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Quotes Uncovered: Who Worried About Events?

Quotes Uncovered

75 ThumbnailHere are more quote authors and origins Shapiro’s tracked down recently.

Thirteen weeks ago, I invited readers to submit quotations for which they wanted me to try to trace the origins, using The Yale Book of Quotations and more recent research by me. Hundreds of people have responded via comments or e-mails. I am responding as best I can, a few per week.
Stan asked:

This may be too vague, but this quote essentially conveys: events that occur, not “issues” or a platform, define the term of a prime minister (or other leader). I think it’s Benjamin Disraeli, but if it rings a bell, I would love to know the real quote.

The Yale Book of Quotations has the following quote, which may be the one you have in mind:

[When asked what worried him most:] “Events, dear boy, events.” Harold Macmillan, quoted in Sunday Times (London), Nov. 15, 1992.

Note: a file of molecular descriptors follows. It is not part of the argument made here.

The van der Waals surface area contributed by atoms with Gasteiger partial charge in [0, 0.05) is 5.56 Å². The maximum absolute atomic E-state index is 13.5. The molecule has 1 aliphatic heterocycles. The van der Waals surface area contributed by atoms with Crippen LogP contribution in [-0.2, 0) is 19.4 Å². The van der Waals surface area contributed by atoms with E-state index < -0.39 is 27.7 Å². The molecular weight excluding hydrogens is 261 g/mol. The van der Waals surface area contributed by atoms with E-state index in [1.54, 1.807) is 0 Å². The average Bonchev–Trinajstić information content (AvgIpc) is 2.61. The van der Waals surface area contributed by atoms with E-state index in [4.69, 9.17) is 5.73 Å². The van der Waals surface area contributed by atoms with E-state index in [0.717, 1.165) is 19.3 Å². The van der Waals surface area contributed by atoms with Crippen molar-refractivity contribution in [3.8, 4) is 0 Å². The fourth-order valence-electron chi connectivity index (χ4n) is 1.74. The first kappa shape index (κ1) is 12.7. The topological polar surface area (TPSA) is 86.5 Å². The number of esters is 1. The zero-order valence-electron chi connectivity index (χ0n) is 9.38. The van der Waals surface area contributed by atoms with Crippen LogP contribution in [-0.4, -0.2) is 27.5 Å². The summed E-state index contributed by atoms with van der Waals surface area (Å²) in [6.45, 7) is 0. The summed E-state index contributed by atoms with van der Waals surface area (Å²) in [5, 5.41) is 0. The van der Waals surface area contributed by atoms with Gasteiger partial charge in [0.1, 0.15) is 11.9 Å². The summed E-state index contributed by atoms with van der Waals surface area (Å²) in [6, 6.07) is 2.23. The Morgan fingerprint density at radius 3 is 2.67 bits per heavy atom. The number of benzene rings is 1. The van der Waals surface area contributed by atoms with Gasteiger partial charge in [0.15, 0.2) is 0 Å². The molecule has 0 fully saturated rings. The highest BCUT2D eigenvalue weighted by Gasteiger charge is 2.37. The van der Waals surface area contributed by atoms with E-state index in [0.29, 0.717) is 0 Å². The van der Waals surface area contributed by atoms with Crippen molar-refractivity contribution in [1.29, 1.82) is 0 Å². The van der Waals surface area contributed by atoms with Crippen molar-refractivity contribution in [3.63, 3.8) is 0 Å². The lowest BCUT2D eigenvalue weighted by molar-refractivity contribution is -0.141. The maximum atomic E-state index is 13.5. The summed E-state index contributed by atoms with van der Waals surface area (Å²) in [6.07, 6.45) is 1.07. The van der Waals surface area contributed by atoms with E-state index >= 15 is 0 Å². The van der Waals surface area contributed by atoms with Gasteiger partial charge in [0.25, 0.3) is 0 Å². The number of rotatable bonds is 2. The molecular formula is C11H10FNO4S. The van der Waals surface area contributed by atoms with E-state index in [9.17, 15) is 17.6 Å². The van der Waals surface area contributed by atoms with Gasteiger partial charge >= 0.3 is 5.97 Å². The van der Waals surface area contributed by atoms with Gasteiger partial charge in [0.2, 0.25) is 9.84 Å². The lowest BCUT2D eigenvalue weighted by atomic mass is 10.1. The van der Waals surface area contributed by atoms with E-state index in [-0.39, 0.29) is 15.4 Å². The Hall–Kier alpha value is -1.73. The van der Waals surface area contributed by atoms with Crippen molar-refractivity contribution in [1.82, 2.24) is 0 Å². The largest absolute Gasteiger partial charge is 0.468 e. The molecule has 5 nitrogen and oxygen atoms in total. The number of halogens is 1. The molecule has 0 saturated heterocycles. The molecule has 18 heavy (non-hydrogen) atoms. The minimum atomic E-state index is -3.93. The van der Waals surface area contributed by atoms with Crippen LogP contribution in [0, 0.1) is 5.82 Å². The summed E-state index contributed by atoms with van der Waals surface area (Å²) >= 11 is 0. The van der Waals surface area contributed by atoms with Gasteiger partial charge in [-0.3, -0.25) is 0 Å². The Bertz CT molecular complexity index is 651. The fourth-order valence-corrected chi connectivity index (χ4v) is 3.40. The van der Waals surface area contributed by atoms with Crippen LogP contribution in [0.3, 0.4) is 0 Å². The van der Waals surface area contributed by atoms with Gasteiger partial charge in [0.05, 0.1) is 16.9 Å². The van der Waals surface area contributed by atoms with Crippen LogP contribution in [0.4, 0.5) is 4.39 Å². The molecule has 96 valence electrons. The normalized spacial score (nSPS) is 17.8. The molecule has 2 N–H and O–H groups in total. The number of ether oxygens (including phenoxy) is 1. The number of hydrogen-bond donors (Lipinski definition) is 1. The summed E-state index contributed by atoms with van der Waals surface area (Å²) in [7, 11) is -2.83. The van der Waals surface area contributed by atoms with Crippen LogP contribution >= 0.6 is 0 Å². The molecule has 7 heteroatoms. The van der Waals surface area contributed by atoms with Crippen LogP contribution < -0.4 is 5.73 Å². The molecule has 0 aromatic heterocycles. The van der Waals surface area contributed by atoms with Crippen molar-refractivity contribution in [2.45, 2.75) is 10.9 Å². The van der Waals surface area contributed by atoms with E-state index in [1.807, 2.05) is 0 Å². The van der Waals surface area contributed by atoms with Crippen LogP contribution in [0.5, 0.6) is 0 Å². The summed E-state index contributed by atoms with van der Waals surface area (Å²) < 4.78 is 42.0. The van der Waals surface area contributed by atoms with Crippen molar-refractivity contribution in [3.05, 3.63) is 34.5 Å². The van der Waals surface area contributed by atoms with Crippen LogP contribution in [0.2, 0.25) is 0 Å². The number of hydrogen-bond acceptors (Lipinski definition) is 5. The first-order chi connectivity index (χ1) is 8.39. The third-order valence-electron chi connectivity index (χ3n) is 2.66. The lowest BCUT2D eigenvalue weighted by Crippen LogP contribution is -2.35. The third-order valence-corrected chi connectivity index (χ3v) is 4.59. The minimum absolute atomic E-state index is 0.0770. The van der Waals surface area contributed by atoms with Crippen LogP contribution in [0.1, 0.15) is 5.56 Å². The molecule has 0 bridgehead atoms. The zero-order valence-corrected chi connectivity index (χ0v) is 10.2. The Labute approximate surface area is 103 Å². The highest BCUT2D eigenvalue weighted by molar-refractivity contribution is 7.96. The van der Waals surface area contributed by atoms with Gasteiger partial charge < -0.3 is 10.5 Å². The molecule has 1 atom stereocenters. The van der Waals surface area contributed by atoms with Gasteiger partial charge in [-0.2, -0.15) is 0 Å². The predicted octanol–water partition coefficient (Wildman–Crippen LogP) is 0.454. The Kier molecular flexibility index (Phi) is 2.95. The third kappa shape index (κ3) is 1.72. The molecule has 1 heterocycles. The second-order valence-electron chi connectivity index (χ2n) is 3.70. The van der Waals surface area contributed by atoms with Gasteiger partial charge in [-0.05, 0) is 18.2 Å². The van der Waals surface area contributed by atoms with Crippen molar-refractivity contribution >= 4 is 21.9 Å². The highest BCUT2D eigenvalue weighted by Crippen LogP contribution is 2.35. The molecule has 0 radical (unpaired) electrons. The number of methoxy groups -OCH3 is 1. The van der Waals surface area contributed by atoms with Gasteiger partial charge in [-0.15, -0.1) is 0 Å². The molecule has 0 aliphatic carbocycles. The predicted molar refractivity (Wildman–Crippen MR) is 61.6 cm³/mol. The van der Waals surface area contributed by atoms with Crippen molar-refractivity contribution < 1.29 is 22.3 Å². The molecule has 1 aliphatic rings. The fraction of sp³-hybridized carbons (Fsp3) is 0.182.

Nate asked:

Luck is the residue of desire. Branch Rickey is often quoted as saying “Luck is the residue of design,” but the version above is the one I have always remembered. Which one is correct, or was Rickey paraphrasing someone else?

It’s “design.” The YBQ, which attempts to trace all famous quotations to their earliest known occurrence, has:

“Luck is the residue of design.” Branch Rickey, quoted in Sporting News, Feb. 21, 1946.

Bob asked:

If there’s any chance you could find the origin of the phrase “The more things change the more they stay the same,” I’d be very pleased. Thanks.

Again, The YBQ has the answer:

“Plus ça change, plus c’est la même chose.” Alphonse Karr, Les Guêpes, Jan. 1849.

Joel asked:

After saying “Water finds its own mark” to someone the other day, the person told me that Anton LaVey, the renowned Satanist, had coined the phrase in the 1960’s. But my aunts and uncles seem sure that my grandfather used the term well before the 1960’s. So where did it originate?

This is an old proverb, usually phrased as “Water seeks its own level.” According to the Dictionary of American Proverbs, it dates at least as far back as colonial statesman Gouverneur Morris in 1778.
Do any readers have any other quotations whose origins they would like me to attempt to trace?